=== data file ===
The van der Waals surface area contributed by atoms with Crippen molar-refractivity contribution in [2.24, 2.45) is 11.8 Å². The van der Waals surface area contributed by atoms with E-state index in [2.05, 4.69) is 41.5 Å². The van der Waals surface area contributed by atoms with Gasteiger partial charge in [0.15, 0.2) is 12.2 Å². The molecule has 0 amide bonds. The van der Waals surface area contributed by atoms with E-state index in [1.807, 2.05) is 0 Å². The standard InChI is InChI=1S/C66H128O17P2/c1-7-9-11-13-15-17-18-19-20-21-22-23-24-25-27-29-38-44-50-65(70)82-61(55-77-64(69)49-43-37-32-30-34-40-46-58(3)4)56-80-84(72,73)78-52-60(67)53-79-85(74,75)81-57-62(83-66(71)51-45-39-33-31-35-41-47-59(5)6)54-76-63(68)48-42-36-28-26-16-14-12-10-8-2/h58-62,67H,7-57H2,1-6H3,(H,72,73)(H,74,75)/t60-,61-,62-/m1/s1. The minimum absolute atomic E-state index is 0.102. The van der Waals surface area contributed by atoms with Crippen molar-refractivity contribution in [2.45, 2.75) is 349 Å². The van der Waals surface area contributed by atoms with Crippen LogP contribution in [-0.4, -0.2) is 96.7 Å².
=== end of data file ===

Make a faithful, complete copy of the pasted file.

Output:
The van der Waals surface area contributed by atoms with Crippen molar-refractivity contribution in [2.24, 2.45) is 11.8 Å². The van der Waals surface area contributed by atoms with E-state index in [2.05, 4.69) is 41.5 Å². The van der Waals surface area contributed by atoms with Gasteiger partial charge in [0.15, 0.2) is 12.2 Å². The molecule has 0 amide bonds. The van der Waals surface area contributed by atoms with E-state index in [1.807, 2.05) is 0 Å². The standard InChI is InChI=1S/C66H128O17P2/c1-7-9-11-13-15-17-18-19-20-21-22-23-24-25-27-29-38-44-50-65(70)82-61(55-77-64(69)49-43-37-32-30-34-40-46-58(3)4)56-80-84(72,73)78-52-60(67)53-79-85(74,75)81-57-62(83-66(71)51-45-39-33-31-35-41-47-59(5)6)54-76-63(68)48-42-36-28-26-16-14-12-10-8-2/h58-62,67H,7-57H2,1-6H3,(H,72,73)(H,74,75)/t60-,61-,62-/m1/s1. The minimum absolute atomic E-state index is 0.102. The van der Waals surface area contributed by atoms with Crippen molar-refractivity contribution in [2.45, 2.75) is 349 Å². The van der Waals surface area contributed by atoms with Crippen LogP contribution in [-0.4, -0.2) is 96.7 Å².